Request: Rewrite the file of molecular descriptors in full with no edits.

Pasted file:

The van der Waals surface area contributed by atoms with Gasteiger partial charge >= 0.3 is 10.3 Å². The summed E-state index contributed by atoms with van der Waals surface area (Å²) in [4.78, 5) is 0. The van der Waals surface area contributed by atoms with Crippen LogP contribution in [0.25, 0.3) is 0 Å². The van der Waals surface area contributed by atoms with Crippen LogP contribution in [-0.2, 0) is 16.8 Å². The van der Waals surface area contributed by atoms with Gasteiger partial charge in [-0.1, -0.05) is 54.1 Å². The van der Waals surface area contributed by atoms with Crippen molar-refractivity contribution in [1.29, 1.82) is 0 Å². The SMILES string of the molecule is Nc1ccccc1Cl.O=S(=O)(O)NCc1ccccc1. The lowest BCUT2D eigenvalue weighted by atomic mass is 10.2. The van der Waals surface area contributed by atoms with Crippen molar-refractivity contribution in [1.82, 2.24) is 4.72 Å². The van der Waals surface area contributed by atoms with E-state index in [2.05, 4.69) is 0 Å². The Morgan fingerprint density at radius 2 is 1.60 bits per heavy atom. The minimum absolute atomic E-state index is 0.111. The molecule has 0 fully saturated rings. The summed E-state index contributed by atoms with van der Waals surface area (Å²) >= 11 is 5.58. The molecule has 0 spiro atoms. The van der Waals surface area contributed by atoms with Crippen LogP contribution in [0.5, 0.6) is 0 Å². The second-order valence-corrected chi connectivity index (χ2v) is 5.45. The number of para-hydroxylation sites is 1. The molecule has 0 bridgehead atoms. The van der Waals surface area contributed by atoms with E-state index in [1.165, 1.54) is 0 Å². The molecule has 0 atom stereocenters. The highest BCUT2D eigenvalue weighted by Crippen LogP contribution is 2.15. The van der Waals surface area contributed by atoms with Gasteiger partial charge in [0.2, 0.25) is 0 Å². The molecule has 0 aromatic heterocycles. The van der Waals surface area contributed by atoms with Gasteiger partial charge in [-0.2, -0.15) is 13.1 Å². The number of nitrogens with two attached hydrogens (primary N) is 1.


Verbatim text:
The van der Waals surface area contributed by atoms with Gasteiger partial charge >= 0.3 is 10.3 Å². The summed E-state index contributed by atoms with van der Waals surface area (Å²) in [4.78, 5) is 0. The van der Waals surface area contributed by atoms with Crippen LogP contribution in [0.25, 0.3) is 0 Å². The van der Waals surface area contributed by atoms with Crippen LogP contribution in [-0.2, 0) is 16.8 Å². The van der Waals surface area contributed by atoms with Gasteiger partial charge in [-0.1, -0.05) is 54.1 Å². The van der Waals surface area contributed by atoms with Crippen molar-refractivity contribution in [1.29, 1.82) is 0 Å². The SMILES string of the molecule is Nc1ccccc1Cl.O=S(=O)(O)NCc1ccccc1. The lowest BCUT2D eigenvalue weighted by atomic mass is 10.2. The van der Waals surface area contributed by atoms with Crippen molar-refractivity contribution in [1.82, 2.24) is 4.72 Å². The van der Waals surface area contributed by atoms with E-state index in [2.05, 4.69) is 0 Å². The Morgan fingerprint density at radius 2 is 1.60 bits per heavy atom. The minimum absolute atomic E-state index is 0.111. The molecule has 0 fully saturated rings. The summed E-state index contributed by atoms with van der Waals surface area (Å²) >= 11 is 5.58. The molecule has 0 spiro atoms. The van der Waals surface area contributed by atoms with Crippen LogP contribution in [0.5, 0.6) is 0 Å². The second-order valence-corrected chi connectivity index (χ2v) is 5.45. The number of para-hydroxylation sites is 1. The molecule has 0 bridgehead atoms. The van der Waals surface area contributed by atoms with E-state index in [1.165, 1.54) is 0 Å². The molecule has 0 atom stereocenters. The highest BCUT2D eigenvalue weighted by Crippen LogP contribution is 2.15. The van der Waals surface area contributed by atoms with Gasteiger partial charge in [0.2, 0.25) is 0 Å². The molecule has 0 aromatic heterocycles. The van der Waals surface area contributed by atoms with Gasteiger partial charge in [-0.2, -0.15) is 13.1 Å². The number of nitrogens with two attached hydrogens (primary N) is 1.